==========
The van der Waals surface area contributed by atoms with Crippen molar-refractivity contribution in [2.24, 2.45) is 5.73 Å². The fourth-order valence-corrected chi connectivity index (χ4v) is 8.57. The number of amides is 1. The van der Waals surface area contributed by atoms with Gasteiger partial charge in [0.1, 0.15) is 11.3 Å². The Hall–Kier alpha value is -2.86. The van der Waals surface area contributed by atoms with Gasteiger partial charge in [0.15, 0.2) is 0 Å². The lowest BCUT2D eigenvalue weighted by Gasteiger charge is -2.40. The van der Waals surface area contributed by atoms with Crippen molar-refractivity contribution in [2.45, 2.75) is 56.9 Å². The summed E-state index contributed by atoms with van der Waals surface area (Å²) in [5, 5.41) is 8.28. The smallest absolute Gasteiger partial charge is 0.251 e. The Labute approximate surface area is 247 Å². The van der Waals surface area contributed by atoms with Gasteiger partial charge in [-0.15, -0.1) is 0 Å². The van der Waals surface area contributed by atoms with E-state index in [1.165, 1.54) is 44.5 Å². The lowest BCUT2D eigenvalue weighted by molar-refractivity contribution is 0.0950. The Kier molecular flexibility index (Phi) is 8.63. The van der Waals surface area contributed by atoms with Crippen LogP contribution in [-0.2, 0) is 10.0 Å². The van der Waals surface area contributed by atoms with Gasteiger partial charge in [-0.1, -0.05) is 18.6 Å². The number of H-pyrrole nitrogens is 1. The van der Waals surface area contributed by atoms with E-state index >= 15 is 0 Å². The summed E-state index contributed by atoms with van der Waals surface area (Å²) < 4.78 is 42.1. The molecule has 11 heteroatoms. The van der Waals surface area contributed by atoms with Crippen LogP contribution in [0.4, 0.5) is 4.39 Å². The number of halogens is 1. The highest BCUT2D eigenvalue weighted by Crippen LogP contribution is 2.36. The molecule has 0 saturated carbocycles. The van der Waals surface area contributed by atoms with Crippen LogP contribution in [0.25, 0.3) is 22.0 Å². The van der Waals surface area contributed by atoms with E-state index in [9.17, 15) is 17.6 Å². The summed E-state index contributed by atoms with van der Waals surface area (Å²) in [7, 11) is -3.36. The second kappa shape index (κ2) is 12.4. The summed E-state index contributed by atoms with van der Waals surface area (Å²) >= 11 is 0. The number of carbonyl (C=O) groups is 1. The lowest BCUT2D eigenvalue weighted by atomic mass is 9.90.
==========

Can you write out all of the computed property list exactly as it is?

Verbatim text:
The van der Waals surface area contributed by atoms with Crippen molar-refractivity contribution in [2.24, 2.45) is 5.73 Å². The fourth-order valence-corrected chi connectivity index (χ4v) is 8.57. The number of amides is 1. The van der Waals surface area contributed by atoms with Gasteiger partial charge in [0.1, 0.15) is 11.3 Å². The Hall–Kier alpha value is -2.86. The van der Waals surface area contributed by atoms with Gasteiger partial charge in [0.15, 0.2) is 0 Å². The lowest BCUT2D eigenvalue weighted by Gasteiger charge is -2.40. The van der Waals surface area contributed by atoms with Crippen molar-refractivity contribution in [2.45, 2.75) is 56.9 Å². The summed E-state index contributed by atoms with van der Waals surface area (Å²) in [5, 5.41) is 8.28. The smallest absolute Gasteiger partial charge is 0.251 e. The Labute approximate surface area is 247 Å². The van der Waals surface area contributed by atoms with Gasteiger partial charge in [-0.15, -0.1) is 0 Å². The van der Waals surface area contributed by atoms with E-state index in [1.165, 1.54) is 44.5 Å². The lowest BCUT2D eigenvalue weighted by molar-refractivity contribution is 0.0950. The Kier molecular flexibility index (Phi) is 8.63. The van der Waals surface area contributed by atoms with Crippen LogP contribution in [-0.2, 0) is 10.0 Å². The van der Waals surface area contributed by atoms with Gasteiger partial charge in [-0.1, -0.05) is 18.6 Å². The number of H-pyrrole nitrogens is 1. The van der Waals surface area contributed by atoms with E-state index >= 15 is 0 Å². The summed E-state index contributed by atoms with van der Waals surface area (Å²) < 4.78 is 42.1. The molecule has 11 heteroatoms. The van der Waals surface area contributed by atoms with Crippen LogP contribution in [0.4, 0.5) is 4.39 Å². The number of halogens is 1. The highest BCUT2D eigenvalue weighted by Crippen LogP contribution is 2.36. The molecule has 0 saturated carbocycles. The van der Waals surface area contributed by atoms with Crippen LogP contribution in [0.25, 0.3) is 22.0 Å². The van der Waals surface area contributed by atoms with E-state index in [9.17, 15) is 17.6 Å². The summed E-state index contributed by atoms with van der Waals surface area (Å²) in [7, 11) is -3.36. The second kappa shape index (κ2) is 12.4. The summed E-state index contributed by atoms with van der Waals surface area (Å²) >= 11 is 0. The number of carbonyl (C=O) groups is 1. The lowest BCUT2D eigenvalue weighted by atomic mass is 9.90.